It was a TV ad on the Breakfast show.
It looked tempting, so tempting that many people entered this competition. Hard to resist – the chance to show off a fantastic new car and go shopping with £2,000 to spend.
Imagine when the car’s delivered!
It sits outside in the street or on your drive and everyone stops to admire it. You’re so proud. Can’t wait to take it for a spin. Off you roar, leaving those admiring glances behind, those envious faces wondering how you afforded it. After all, you only just changed last year’s model. They’d love a brand new car, given half the chance.
There’s nothing like the smell and feel of a new car. Leather seats, everything shiny, no finger marks, not even the tiniest scratch. You stop at the lights and the guy in the older car next to you grins and waves, giving you a thumbs up. You grin back, basking in the sunshine of his envy.
You frown a little as it begins to rain. The auto-wipers do their best but it’s quite a downpour. On the motor-way the traffic’s heavy. Lorries soak you in muddy spray, wooshing past at speed. Reluctantly you slow down, it’s hard to see far ahead in this storm, even with the headlights on. It’s dusk and it’ll soon be dark. As soon as you can, you turn off and head for home.
You put your house key in the lock and call out.
‘I’m home, love!’
You shake the drips from your coat and hang it up.
‘How’s the car, love? Pleased with it?’ She comes to the door to take a look.
‘What a pity it rained, sweetheart. It’s lost its shiny, new look. You’ll have to wash it tomorrow. Still, I suppose it can’t stay ‘new’ for ever! ‘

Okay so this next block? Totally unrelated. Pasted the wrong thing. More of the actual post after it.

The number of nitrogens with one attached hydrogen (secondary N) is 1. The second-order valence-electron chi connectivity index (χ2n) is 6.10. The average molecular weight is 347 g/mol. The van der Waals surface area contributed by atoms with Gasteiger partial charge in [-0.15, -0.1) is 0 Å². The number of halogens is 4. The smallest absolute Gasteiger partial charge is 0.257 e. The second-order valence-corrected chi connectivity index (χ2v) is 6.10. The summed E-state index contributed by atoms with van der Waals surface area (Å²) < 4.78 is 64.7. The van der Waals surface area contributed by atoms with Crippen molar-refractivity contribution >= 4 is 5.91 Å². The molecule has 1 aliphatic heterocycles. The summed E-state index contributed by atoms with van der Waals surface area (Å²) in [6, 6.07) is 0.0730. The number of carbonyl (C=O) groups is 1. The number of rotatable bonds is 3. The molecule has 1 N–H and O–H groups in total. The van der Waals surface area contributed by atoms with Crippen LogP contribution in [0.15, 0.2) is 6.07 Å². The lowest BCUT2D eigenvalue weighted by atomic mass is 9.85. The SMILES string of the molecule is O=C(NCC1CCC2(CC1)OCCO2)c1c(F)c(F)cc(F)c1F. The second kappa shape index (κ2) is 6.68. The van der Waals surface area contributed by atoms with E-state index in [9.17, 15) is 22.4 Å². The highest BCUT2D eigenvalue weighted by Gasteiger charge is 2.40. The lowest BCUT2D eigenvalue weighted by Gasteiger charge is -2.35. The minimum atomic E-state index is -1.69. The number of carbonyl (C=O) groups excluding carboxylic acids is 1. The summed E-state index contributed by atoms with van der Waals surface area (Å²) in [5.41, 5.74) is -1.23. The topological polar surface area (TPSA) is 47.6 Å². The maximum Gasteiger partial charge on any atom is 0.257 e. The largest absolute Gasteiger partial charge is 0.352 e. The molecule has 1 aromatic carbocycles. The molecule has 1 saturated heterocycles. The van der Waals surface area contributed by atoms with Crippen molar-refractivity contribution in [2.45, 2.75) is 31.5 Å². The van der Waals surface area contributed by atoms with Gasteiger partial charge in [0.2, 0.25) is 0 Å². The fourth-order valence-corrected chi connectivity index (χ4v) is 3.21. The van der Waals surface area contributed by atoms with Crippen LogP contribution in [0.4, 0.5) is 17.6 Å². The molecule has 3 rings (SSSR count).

You’re gutted. It was fantastic having it delivered. And now it’s not new anymore. Looks just like everyone else’s. Muddy, smeary, tyres all spoilt, mats muddy.
But at least you’ve still got that £2,000 to spend…
We all get a ‘high’ from having more ‘stuff’. It lasts for… well… at least a few minutes… and before long we’re thinking about the next ‘new thing’. At least that’s how it seems to me sometimes.
I wonder how long the novelty and excitement of receiving their ‘new stuff’ will last with most children this Christmas…
Is there anything we can do about it?
How can we help our children to be less greedy when many adults are just as bad?
How do we show them that having more ‘stuff’ won’t make them happy?
or will they discover it for themselves…
- What does happiness mean to you?
- What has to happen for you to feel happy?
- Is it a lasting state or is it fleeting?
Do tell us in the comments…
Header image by cursedthing, post image by Kraetzsche Photo, on Flickr